Claude Bird, 42, of the Bronx, is anticipated to go on trial beginning next Monday and faces six armed robbery counts in connection with the $241,000 robbery from a European American Bank branch in Lake Success. Two other people have already been served prison time for the crime. The proceeds of the March 8, 1993 heist were never recovered.
Prosecutors allege Bird fled to his native Jamaica after the armed stickup. He was arrested on the Caribbean island in 1994 and was held in what his lawyer says were “dungeon-like conditions.” Court papers described his cell as a dirt floor with exposed wires and broken windows.
Officials have said Bird made admissions about the alleged crime to police in Jamaica, but his confession was scrapped from the case when a judge ruled he was held in an environment that “shocked the judicial conscience.” According to court documents, Bird also confessed to Nassau County detectives who also questioned him in Jamaica. A judge previously ruled that confession would be admissible at his trial, but Bird’s defense lawyer, Toni Marie Angeli, is now asking for it to be tossed.
State Supreme Court Judge George Peck will rule Thursday after the defense asked to preclude certain evidence at the non-jury trial. Peck said he was concerned about whether the alleged second confession was “voluntary.” The judge is also expected to rule on a separate defense motion, which asks him to dismiss all charges.
In court papers filed Tuesday, Angeli said prosecutors “lost or destroyed” evidence, including surveillance video, a hair found in the bank’s vault and a sneaker imprint found inside. Assistant District Attorney Jessica Cepriano said prosecutors will seek to introduce still photographs from the video, but said other evidence has “disappeared along the way.” A spokesman for District Attorney Kathleen Rice offered no further comment.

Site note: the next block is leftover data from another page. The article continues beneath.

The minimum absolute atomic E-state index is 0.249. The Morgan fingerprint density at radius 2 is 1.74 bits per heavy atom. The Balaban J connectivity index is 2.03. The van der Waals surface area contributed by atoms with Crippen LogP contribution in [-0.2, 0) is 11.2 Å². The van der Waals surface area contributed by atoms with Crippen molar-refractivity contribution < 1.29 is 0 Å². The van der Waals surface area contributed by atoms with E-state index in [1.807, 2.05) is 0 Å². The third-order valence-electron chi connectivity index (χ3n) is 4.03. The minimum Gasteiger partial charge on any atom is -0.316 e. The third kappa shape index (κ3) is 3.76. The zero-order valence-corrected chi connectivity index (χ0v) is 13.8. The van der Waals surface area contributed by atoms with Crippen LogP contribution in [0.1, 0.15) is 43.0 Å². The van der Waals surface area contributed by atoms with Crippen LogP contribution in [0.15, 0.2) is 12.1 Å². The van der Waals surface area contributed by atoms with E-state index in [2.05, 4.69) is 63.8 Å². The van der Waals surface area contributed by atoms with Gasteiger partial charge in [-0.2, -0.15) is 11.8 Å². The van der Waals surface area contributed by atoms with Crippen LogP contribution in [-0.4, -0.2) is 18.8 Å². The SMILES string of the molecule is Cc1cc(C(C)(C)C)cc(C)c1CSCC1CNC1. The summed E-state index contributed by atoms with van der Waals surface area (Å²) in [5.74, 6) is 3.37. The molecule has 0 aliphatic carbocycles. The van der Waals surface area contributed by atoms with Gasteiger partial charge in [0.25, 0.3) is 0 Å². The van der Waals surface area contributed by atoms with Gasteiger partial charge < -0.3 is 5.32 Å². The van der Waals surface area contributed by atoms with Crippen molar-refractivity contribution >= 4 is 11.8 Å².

Peck has said Bird’s prosecution is the oldest pending criminal case in New York. The district attorney claims Bird escaped from a Jamaican jail several decades ago. However, his attorney has said a judge released him after getting frustrated that there was “no satisfactory response” from U.S. authorities on when he might be extradited for trial.
Bird was arrested in 2010 after applying for a license in his own name at a Department of Motor Vehicles office in the Bronx. At that time, police said they thought Bird snuck back into the United States in 1994 or 1995 and had been using a dead man’s identity. Prosecutors say that was a sign he was attempting to avoid detection, but Angeli said her client was using another person’s name because he was an undocumented immigrant.
In 2011, a Nassau judge dismissed Bird’s case, saying his right to a speedy trial had been violated. An appeals court later reversed that decision. Bird has been free as he awaits trial.